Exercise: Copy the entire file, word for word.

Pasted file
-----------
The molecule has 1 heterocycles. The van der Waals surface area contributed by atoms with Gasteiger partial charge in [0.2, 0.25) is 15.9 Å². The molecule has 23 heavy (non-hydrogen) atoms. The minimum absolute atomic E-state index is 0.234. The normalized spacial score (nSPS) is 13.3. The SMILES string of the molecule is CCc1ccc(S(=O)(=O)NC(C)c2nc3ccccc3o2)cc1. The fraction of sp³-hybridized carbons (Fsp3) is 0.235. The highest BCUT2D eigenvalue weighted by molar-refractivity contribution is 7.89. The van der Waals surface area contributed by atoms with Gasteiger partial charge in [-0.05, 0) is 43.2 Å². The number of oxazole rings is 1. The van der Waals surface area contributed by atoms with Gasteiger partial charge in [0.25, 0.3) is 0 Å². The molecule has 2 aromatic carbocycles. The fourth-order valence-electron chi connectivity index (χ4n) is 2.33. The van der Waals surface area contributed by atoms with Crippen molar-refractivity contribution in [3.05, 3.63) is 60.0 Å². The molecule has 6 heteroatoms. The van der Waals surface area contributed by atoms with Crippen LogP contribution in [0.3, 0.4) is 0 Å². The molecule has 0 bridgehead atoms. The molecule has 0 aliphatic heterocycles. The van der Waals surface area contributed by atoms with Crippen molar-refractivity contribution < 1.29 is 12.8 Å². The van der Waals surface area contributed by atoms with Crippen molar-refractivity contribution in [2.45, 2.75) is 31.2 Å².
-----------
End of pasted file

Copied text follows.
The molecule has 1 heterocycles. The van der Waals surface area contributed by atoms with Gasteiger partial charge in [0.2, 0.25) is 15.9 Å². The molecule has 23 heavy (non-hydrogen) atoms. The minimum absolute atomic E-state index is 0.234. The normalized spacial score (nSPS) is 13.3. The SMILES string of the molecule is CCc1ccc(S(=O)(=O)NC(C)c2nc3ccccc3o2)cc1. The fraction of sp³-hybridized carbons (Fsp3) is 0.235. The highest BCUT2D eigenvalue weighted by molar-refractivity contribution is 7.89. The van der Waals surface area contributed by atoms with Gasteiger partial charge in [-0.05, 0) is 43.2 Å². The number of oxazole rings is 1. The van der Waals surface area contributed by atoms with Gasteiger partial charge in [0.25, 0.3) is 0 Å². The molecule has 2 aromatic carbocycles. The fourth-order valence-electron chi connectivity index (χ4n) is 2.33. The van der Waals surface area contributed by atoms with Crippen molar-refractivity contribution in [3.05, 3.63) is 60.0 Å². The molecule has 6 heteroatoms. The van der Waals surface area contributed by atoms with Crippen LogP contribution in [0.3, 0.4) is 0 Å². The molecule has 0 bridgehead atoms. The molecule has 0 aliphatic heterocycles. The van der Waals surface area contributed by atoms with Crippen molar-refractivity contribution < 1.29 is 12.8 Å². The van der Waals surface area contributed by atoms with Crippen molar-refractivity contribution in [2.45, 2.75) is 31.2 Å².